the street


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the street

1. n. the real, free world, as opposed to prison. The street just isn’t the same as stir.
2. n. Wall Street in New York City. (Usually capitalized.) The Street doesn’t seem to believe the policy makers in Washington.
See also: street
References in classic literature ?
Once on the street he was not at a loss as to the direction in which he wished to go, for he had tracked the two Europeans practically to the gate, which he felt assured must have given them entry to the city.
As he spoke, and drew Mr Haredale back, they had both a glimpse of the street.
His room was an attic and as he thrust his head out, up and down the street there were a dozen echoes to the noise of his window sash, and heads in every kind of night disarray appeared.
I do not love to hear of mobs and broils in the street.
The crowd had rolled back, and were now huddled together nearly at the extremity of the street, while the soldiers had advanced no more than a third of its length.
One of the men pointed into the street, and several of his companions laughed.
It was not a column, but a mob, an awful river that filled the street, the people of the abyss, mad with drink and wrong, up at last and roaring for the blood of their masters.
There are no street lamps there, and the law compels all who go abroad at night to carry lanterns, just as was the case in old days, when heroes and heroines of the Arabian Nights walked the streets of Damascus, or flew away toward Bagdad on enchanted carpets.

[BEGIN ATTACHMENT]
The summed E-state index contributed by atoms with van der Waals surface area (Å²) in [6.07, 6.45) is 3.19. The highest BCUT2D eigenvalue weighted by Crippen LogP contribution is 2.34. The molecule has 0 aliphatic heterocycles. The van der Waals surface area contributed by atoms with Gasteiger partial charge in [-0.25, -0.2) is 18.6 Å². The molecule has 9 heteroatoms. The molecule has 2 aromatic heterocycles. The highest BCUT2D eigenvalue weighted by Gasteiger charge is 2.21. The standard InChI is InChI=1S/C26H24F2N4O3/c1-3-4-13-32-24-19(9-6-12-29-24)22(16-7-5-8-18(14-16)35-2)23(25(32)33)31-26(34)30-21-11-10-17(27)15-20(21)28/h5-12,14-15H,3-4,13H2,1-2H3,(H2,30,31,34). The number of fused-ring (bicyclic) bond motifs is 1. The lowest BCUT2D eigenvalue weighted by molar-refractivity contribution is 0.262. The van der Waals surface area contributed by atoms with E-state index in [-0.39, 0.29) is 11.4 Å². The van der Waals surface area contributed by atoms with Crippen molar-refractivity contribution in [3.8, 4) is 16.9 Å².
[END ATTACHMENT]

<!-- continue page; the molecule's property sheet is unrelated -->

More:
At that descent all the cars in the streets stopped with dramatic suddenness, and all the lights that had been coming on in the streets and houses went out again.
Moreover, for the purpose of thus following passers-by (and especially female passers-by) in the streets, which Gringoire was fond of doing, there is no better disposition than ignorance of where one is going to sleep.
When the streets were slippery with frost or snow that was the worst of all for us horses.
When driving about, he felt that he was held liable by the police for anything that might occur in the streets, and was the common prey of all energetic officials.
The street was small and what is called quiet, but it drove a thriving trade on the weekdays.
Wearing a waistcoat over his cotton shirt, Ferapontov was standing before his shop which opened onto the street.
If I had been astonished at first catching a glimpse of so outlandish an individual as Queequeg circulating among the polite society of a civilized town, that astonishment soon departed upon taking my first daylight stroll through the streets of New Bedford.